The vote for Trump’s impeachment passed the House yesterday, which now sets up a trial in the Senate. The trial can’t start until at least the 19th January and though the market didn’t react to last night’s events, it may start to take a dislike to those proceedings, as they risk getting in the way of the usual undertakings of a new administration – such as confirming key personnel and delivering a multi trillion dollar stimulus package. The proceedings also risk hardening party lines, which is something that looks to have thawed in the last week, as some Republicans finally got round to criticising someone that some have strongly disagreed with for the last four years. The latter would be a terrible outcome for all of this, as the last thing the US needs is to further crystalise political divide.
Joe Biden’s stimulus plan will be unveiled today and CNN reported yesterday that he’s aiming for $2 trillion. That’s larger than the market expectation and resulted in ten year yields spiking higher – as we said earlier in the week, this is the barometer to watch, because there does come a tipping point when bonds become attractive to the detriment of equities. The Dollar also got a bit of a lift on the news, as more stimulus might mean more inflation and with inflation comes interest rate rises, which would bring a bigger yield advantage for the currency, relative to others. Notably the Fed are trying to quieten any notion of interest rate rises or stimulus tapering, saying that it’s a long way down the line. What this all tees us up for is a pretty busy session later today once those plans get announced and those that have bought the rumour can then sell the fact.
Sticking with dysfunctional politics: Italy is back in a crisis situation as Matteo Renzi, former PM and leader of the small opposition party that makes up the ruling coalition decided to pull their support of government. This leaves prime minister Giuseppe Conte in a difficult situation, as he’ll have to go and do a deal with another party for support if he’s to keep a working majority and a functioning government. There are a few smaller parties that he can turn to, or he can try and lure away members of Silvio Berlusconi’s Forza Italia party – or get support from Berlusconi and then have a comfortable working majority, albeit it a cost that’s possibly too high for Conte to pay. If Mr Conte can’t get this done then he’s going to have to resign and that leaves a government in an even greater crisis. One solution could possibly that Mario Draghi, former head of the European Central Bank, could step in. He’s shown no appetite for doing so, but it’s a hope that many are clinging to. Then we might see another technocrat government of sorts whilst the pandemic plays out. A government in crisis during such a difficult time is not what any voter wants to see and even less appealing is another general election, so all options are on the table before we get there.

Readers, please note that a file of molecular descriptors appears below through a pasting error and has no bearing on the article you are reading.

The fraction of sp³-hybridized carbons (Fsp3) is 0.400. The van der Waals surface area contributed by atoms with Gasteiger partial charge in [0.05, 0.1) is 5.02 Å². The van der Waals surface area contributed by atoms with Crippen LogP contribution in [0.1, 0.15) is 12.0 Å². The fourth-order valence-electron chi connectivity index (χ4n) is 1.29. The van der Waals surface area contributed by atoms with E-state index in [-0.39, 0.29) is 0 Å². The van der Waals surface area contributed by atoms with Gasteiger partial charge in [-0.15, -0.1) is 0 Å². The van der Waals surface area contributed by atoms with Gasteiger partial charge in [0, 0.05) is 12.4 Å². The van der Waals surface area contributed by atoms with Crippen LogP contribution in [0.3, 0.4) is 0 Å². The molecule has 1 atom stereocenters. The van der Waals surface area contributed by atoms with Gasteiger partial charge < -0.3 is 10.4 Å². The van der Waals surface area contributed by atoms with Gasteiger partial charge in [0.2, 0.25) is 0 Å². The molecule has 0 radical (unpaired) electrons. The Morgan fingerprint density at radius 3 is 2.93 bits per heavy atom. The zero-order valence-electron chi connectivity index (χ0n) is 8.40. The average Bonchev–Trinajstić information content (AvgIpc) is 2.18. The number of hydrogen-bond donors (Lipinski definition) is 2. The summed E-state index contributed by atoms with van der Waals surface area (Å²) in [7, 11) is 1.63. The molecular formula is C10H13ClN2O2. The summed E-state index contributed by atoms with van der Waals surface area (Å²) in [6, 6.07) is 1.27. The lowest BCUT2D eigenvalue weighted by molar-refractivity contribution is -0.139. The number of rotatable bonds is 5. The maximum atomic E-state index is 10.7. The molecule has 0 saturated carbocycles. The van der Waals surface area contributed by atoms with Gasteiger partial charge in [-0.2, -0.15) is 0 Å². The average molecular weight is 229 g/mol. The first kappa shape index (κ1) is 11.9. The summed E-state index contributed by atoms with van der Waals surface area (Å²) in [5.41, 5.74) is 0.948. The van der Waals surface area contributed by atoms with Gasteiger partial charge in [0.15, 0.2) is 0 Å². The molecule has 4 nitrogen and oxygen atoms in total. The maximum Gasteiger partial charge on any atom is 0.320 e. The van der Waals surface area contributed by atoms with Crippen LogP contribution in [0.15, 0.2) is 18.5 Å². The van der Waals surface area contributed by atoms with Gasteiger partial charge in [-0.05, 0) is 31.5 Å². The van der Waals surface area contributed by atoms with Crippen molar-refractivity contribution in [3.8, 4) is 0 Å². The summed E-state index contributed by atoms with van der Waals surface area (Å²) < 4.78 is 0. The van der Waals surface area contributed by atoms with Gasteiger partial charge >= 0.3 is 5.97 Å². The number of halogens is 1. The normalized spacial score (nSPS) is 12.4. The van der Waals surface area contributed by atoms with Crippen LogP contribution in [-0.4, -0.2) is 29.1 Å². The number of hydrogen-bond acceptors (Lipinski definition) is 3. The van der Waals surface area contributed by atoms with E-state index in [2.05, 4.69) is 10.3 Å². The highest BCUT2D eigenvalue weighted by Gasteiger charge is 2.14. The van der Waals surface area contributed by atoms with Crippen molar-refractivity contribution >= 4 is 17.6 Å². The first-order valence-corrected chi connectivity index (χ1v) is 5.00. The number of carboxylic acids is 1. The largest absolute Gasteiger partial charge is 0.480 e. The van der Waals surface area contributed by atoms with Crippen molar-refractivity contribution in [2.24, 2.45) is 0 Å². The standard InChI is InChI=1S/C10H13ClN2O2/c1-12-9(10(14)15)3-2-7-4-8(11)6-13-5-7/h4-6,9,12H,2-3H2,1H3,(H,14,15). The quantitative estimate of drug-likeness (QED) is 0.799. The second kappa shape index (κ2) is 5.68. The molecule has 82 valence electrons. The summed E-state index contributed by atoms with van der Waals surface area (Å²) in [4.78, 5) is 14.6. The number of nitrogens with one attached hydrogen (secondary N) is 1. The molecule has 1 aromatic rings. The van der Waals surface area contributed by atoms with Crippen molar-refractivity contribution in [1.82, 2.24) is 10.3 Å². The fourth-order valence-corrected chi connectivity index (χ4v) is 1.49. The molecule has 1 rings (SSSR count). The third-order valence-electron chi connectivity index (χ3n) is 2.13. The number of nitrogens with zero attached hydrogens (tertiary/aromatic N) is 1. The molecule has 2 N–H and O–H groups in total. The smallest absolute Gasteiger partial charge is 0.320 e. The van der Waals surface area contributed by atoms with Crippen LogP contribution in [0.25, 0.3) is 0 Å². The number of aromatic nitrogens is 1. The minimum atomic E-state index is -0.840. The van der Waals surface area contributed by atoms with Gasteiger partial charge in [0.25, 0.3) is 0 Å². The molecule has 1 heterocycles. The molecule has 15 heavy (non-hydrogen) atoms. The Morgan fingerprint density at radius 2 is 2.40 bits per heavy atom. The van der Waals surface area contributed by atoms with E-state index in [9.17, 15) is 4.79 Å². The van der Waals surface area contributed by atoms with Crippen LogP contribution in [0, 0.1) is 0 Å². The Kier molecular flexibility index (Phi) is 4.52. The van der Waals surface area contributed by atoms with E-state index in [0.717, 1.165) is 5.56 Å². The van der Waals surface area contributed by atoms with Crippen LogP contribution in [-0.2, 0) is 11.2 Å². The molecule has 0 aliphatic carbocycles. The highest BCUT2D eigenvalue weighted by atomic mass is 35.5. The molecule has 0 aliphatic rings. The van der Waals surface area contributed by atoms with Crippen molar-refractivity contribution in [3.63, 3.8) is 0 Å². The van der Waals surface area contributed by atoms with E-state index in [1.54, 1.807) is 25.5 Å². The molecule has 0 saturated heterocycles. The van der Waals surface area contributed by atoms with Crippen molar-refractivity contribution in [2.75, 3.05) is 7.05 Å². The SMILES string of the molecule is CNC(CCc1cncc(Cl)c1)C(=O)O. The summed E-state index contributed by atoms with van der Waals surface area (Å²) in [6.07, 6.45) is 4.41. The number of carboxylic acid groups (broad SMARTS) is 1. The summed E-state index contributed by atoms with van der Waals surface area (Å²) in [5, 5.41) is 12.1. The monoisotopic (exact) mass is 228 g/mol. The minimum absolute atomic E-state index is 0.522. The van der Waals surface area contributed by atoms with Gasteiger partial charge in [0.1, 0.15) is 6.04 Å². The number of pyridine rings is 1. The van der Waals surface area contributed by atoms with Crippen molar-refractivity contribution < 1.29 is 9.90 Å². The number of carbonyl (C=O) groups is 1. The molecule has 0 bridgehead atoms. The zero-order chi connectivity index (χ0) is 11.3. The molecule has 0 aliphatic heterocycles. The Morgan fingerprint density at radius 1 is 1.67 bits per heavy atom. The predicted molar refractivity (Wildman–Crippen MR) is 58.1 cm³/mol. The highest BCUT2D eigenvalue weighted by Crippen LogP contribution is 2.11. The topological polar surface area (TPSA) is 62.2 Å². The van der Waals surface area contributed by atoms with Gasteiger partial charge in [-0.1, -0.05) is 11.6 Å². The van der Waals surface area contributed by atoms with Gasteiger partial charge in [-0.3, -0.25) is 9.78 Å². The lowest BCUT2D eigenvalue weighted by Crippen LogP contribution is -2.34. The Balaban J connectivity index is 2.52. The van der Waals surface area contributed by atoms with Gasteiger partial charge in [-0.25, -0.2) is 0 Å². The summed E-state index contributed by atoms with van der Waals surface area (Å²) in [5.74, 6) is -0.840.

A candid interview from Michel Barnier, led him to say of the port disruptions that they may be here to stay, as “things have changed for good”. He said there were going to be teething problems and they will be overcome but fundamentally “there are mechanical, obvious, inevitable consequences when you leave the single market and that’s what the British wished to do”. He also shot a warning to the UK government over alignment of standards, as last week the government decided to reintroduce a banned pesticide into use in the UK to treat sugar-beet seed. The emergency authorisation of the neonicotinoid is only for four months and it hopes to see off a virus that could damage this year’s crop, but Barnier said that such a move not only plays to environmental and health standards deviation, but also to those of government support, competition and competitiveness.
Today we’re looking at a reasonably uninteresting data sheet, alongside a couple of Fed speakers who no doubt will be trying to convince markets that rates will be staying low forever. The big one is going to be Biden’s bailout package and we’d expect some market reaction over that.